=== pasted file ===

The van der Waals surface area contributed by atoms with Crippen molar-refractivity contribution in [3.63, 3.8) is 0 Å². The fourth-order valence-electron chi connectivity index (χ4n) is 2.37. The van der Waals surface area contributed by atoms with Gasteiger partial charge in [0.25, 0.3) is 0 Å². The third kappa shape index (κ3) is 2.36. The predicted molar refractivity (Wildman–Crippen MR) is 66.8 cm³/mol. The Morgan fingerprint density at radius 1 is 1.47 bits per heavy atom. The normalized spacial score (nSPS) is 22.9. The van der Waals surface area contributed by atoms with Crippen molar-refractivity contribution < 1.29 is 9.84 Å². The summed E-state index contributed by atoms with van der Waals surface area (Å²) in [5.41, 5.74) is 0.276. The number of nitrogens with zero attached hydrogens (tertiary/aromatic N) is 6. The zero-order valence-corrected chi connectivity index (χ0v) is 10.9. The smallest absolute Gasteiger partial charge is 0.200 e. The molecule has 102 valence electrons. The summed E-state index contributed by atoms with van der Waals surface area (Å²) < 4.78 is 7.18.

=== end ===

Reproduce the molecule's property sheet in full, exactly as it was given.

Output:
The van der Waals surface area contributed by atoms with Crippen molar-refractivity contribution in [3.63, 3.8) is 0 Å². The fourth-order valence-electron chi connectivity index (χ4n) is 2.37. The van der Waals surface area contributed by atoms with Gasteiger partial charge in [0.25, 0.3) is 0 Å². The third kappa shape index (κ3) is 2.36. The predicted molar refractivity (Wildman–Crippen MR) is 66.8 cm³/mol. The Morgan fingerprint density at radius 1 is 1.47 bits per heavy atom. The normalized spacial score (nSPS) is 22.9. The van der Waals surface area contributed by atoms with Crippen molar-refractivity contribution < 1.29 is 9.84 Å². The summed E-state index contributed by atoms with van der Waals surface area (Å²) in [5.41, 5.74) is 0.276. The number of nitrogens with zero attached hydrogens (tertiary/aromatic N) is 6. The zero-order valence-corrected chi connectivity index (χ0v) is 10.9. The smallest absolute Gasteiger partial charge is 0.200 e. The molecule has 102 valence electrons. The summed E-state index contributed by atoms with van der Waals surface area (Å²) < 4.78 is 7.18.